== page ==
Most MySQL developers have a copy of their databases running on a local PC. Although the MySQL command line may be fun for a while, it is no substitute for a decent database design application such as Workbench or SQLyog.
Connecting to a local database on localhost’s port 3306 is easy. However, when it comes to configuring the remote database, many developers resort to SSH or slower web applications such as phpMyAdmin. Fortunately, SSH tunneling allows you to use your favorite desktop design application to access your remote MySQL database.
What is Tunneling?
Wikipedia has a great description of tunneling – but life is too short to understand it. In brief, a “tunnel” is created between your PC and the server and it appears as though the remote MySQL database is run locally. If your web host supports SSH, you should be able to configure tunneling.
Windows users can download Putty and Plink from the Putty website. Copy both files to a folder of your choice.
Mac or Linux users have SSH built in; use the following Windows instructions as a guide and refer to your documentation.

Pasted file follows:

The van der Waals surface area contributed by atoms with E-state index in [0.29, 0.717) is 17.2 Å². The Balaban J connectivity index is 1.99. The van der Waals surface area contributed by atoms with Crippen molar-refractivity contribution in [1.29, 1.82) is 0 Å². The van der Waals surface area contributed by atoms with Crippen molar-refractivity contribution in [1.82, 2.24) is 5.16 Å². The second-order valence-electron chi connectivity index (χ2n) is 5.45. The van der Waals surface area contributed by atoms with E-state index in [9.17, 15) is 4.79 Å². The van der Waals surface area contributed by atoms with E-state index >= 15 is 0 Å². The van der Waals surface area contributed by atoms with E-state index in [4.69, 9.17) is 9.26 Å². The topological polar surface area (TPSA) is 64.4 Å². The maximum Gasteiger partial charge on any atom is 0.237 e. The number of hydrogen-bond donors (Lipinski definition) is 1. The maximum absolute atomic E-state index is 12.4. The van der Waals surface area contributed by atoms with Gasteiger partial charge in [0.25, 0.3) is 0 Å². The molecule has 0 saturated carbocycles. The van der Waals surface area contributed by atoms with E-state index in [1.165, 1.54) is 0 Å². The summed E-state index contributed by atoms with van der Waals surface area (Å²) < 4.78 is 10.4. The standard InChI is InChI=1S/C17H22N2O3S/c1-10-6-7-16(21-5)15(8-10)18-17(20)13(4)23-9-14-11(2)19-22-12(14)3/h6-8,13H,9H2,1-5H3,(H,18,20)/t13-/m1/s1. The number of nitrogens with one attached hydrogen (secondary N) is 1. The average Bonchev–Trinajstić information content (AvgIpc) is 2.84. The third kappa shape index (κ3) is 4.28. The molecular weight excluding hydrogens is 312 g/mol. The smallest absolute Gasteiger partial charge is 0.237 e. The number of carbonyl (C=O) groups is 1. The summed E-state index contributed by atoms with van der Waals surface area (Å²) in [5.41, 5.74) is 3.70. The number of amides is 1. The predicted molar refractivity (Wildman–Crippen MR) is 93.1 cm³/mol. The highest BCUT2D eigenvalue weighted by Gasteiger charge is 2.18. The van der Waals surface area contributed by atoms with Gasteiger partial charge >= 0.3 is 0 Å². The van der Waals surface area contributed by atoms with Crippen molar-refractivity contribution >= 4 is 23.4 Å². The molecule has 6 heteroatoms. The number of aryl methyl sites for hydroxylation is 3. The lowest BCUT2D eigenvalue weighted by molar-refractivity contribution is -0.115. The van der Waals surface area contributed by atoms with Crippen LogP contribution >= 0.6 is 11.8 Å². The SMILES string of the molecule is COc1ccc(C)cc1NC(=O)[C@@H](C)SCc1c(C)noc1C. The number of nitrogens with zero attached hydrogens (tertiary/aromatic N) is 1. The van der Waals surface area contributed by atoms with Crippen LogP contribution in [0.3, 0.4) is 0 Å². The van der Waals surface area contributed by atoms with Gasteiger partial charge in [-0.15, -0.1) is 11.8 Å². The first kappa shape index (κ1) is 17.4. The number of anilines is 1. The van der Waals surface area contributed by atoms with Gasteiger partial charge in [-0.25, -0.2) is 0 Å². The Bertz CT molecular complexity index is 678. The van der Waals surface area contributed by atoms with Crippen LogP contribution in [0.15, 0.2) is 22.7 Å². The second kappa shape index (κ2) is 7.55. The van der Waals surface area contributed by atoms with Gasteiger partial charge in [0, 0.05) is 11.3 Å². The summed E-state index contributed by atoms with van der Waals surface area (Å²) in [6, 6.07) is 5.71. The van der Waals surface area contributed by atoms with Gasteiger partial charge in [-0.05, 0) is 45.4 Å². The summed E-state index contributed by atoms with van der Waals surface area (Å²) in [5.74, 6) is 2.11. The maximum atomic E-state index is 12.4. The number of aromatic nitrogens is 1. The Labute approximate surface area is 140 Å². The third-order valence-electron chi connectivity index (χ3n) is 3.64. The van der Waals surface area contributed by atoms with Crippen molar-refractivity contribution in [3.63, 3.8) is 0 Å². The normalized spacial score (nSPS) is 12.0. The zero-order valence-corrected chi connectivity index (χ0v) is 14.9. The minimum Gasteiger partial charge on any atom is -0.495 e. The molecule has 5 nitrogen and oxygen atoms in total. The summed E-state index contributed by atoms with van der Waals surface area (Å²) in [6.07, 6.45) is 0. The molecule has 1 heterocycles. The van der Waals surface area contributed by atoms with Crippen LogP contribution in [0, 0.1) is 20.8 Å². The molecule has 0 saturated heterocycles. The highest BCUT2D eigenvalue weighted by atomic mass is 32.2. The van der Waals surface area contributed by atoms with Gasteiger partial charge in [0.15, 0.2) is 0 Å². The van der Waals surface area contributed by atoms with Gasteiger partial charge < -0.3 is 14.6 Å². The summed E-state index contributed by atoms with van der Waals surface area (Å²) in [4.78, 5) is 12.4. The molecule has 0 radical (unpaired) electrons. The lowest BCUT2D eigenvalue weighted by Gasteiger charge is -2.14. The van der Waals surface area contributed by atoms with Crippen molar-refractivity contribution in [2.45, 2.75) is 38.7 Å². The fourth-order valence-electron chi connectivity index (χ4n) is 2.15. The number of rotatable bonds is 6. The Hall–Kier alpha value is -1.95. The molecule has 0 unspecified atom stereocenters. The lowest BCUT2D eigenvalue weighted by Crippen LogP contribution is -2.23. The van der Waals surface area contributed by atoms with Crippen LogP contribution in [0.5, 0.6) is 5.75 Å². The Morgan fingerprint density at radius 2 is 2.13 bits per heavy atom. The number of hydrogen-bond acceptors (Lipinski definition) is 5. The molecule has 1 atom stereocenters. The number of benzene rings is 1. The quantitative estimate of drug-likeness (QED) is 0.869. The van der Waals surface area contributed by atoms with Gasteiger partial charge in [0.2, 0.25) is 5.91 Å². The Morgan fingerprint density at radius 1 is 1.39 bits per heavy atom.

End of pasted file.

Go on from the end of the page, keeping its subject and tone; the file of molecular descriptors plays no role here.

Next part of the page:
Digging the Tunnel
Start a command line console, CD to the Putty/Plink folder, and enter:
plink -L 3307:localhost:3306 email@example.com
- 3307 is the local port used to connect to the remote database. You can use 3306, however, this could conflict with your PC’s MySQL installation.
- localhost and 3306 is the MySQL address from the remote server (most people will not need to change this)
- myusername is your SSH user name
- mydomain.com is the remote server’s domain or IP address.
The first time you connect, you will be asked if the SSH key can be added to the cache. You will then be asked for your SSH password before the tunnel is established.
(Tip: copy the Plink command in to a .bat file so it can be launched with a click.)
Attaching to the Remote Database
You can now connect to the remote database from SQLyog or any other database client:
The connection details are:
- ‘localhost’ for the MySQL host address (your end of the tunnel)
- ‘3307’ for the local port to the remote database (specified in the Plink command)
- the remote database name, and
- the remote username and password, i.e. a MySQL account with permissions to access and configure the database.
All going well, you should now be able to manage your remote database as easily as a local version.
Does anyone have further tips or advice regarding remote MySQL administration?
Craig is a freelance UK web consultant who built his first page for IE2.0 in 1995. Since that time he's been advocating standards, accessibility, and best-practice HTML5 techniques. He's created enterprise specifications, websites and online applications for companies and organisations including the UK Parliament, the European Parliament, the Department of Energy & Climate Change, Microsoft, and more. He's written more than 1,000 articles for SitePoint and you can find him @craigbuckler.